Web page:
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Should Trump Run Again?

Absolutely, but not in golf cleats because he might stumble and fall.

By KenPublished about a year ago 3 min read
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Photo by Morgan David de Lossy on Unsplash

This is not a trick question or a trick answer.

Pull up almost any website on the Internet these days and you’re likely to see an ad asking: “Should Donald Trump run again” Some ads will include the words “Should Donald Trump run for President again?” while others will not.

As to the first question, the answer is a resounding YES! There is no question that Donald should run (‘again’ is a relative term used to imply he has, at some point in his life, run in the first place.)

He should run as far and as wide as he can--and keep on running anywhere and everywhere to keep the Attorneys General for the states of New York, Georgia, among others, along with Merrick Garland at bay, which would appear to be a losing cause given what we are discovering about his devious attempts to a) avoid paying taxes; b) avoid paying his creditors; c) avoid paying his contractors; d) stay in office past January 20, 2020; e) collude with the various groups associated with the January 6th insurrection.

By the time he runs away significantly far enough to evade prosecution of these events, he may find himself too winded to continue running for or against anything ever again.

Imagine for a moment that these incidents were facing each and every one of us as individuals. Personally, I would be mortified if any one of these events were attributable to something I condoned or participated in willingly.

Take Mr. Trump’s tax issues, for instance. The IRS is auditing him because he has allegedly deflated the value of some of his properties to lower his taxes, while at the same time, inflating the same properties’ values to help him qualify for certain financing terms and conditions.

Mental note: You can’t have it both ways — at least, not legally.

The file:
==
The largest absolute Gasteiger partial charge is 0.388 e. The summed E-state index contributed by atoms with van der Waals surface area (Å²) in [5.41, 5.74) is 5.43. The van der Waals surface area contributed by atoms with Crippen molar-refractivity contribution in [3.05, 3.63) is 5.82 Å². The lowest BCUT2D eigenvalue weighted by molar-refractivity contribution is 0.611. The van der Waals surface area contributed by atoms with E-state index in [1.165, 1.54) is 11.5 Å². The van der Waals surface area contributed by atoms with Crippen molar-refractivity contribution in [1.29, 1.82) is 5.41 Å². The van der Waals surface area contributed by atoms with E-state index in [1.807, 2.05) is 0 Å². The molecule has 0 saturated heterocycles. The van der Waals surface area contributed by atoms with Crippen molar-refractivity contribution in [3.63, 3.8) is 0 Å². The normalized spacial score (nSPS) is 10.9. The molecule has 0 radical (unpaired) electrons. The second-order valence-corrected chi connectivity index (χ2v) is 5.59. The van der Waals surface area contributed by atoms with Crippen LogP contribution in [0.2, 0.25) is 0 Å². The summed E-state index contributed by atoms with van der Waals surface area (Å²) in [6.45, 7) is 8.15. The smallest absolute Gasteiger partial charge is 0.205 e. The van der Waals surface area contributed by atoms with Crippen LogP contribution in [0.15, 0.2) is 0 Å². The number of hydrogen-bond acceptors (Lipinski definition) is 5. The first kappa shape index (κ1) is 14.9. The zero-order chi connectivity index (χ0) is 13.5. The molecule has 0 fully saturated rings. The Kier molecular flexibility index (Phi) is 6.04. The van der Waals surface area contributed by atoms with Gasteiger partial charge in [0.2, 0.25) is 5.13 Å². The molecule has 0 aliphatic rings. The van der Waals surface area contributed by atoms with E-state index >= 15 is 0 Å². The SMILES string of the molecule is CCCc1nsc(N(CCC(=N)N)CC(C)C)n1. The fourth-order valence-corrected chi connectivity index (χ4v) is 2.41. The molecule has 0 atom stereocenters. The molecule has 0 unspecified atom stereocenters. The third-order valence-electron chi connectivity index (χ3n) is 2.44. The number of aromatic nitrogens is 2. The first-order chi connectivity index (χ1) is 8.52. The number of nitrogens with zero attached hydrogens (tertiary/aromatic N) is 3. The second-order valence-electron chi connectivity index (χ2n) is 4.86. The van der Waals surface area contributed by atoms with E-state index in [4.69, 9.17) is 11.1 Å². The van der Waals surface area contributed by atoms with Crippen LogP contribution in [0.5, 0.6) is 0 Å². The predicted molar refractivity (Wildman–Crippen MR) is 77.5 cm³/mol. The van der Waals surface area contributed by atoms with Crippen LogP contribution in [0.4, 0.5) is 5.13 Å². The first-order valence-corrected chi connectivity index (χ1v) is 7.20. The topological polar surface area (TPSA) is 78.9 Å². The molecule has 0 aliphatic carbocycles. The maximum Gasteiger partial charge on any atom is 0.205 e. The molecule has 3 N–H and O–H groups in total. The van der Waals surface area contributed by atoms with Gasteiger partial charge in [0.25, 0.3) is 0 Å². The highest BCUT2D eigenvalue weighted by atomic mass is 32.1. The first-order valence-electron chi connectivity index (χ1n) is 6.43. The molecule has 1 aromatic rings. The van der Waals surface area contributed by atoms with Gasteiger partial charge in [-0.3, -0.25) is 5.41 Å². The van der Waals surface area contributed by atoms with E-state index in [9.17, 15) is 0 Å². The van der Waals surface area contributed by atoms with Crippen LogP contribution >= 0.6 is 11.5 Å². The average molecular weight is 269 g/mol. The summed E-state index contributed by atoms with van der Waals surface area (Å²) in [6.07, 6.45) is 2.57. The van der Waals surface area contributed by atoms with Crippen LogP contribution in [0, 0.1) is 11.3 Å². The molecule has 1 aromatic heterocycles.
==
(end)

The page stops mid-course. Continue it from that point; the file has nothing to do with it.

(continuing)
Doing so is committing fraud. Both property values, whether inflated or deflated, are suspect, according to GAAP (Generally Accepted Accounting Principles.)

They are a fraudulent representation of a property’s true intrinsic value. A person who uses this technique to “have his cake and eat it, too” is only fooling himself, because eventually he will be found out and, just as eventually, will have to suffer the consequences of his actions.

Those who may have approved his loans or extended him credit did so in a good faith belief that he has given them all the accurate details for them to make an informed decision. Not doing so defrauds them because it harms their decision-making process for all future loans or credit decisions.

Next, come the contractors that he signed contracts with to perform certain jobs for him. It doesn’t matter if they are party planners, plumbers, electricians, or any of a number of accountants and property managers he might use.

If he doesn’t pay them, it defrauds them of the value they created to provide the service he needed at the time he needed it. After all, who works for free?

As future hearings and testimony come to light, there are sure to be new, never-before-seen-or-heard details about his involvement in the events leading up to and including January 6th.

There are sure to be more whistleblowers stepping up to provide new insights into the intricate details of each of those collusional events.

Georgia’s attorney general has some very damning evidence that might be used to prosecute Mr. Trump. If convicted of misdeeds related to trying to find 11,780 more votes, it would immediately stop any potential 2024 run.

Run, Donald — run!

Thanks for reading this!

© Ken Kayse. All rights reserved.

activismcongresscontroversiescorruptiondefensehistoryhumanitylegislationpoliticianspop culturepresidenttrumpvotingwhite housewomen in politics
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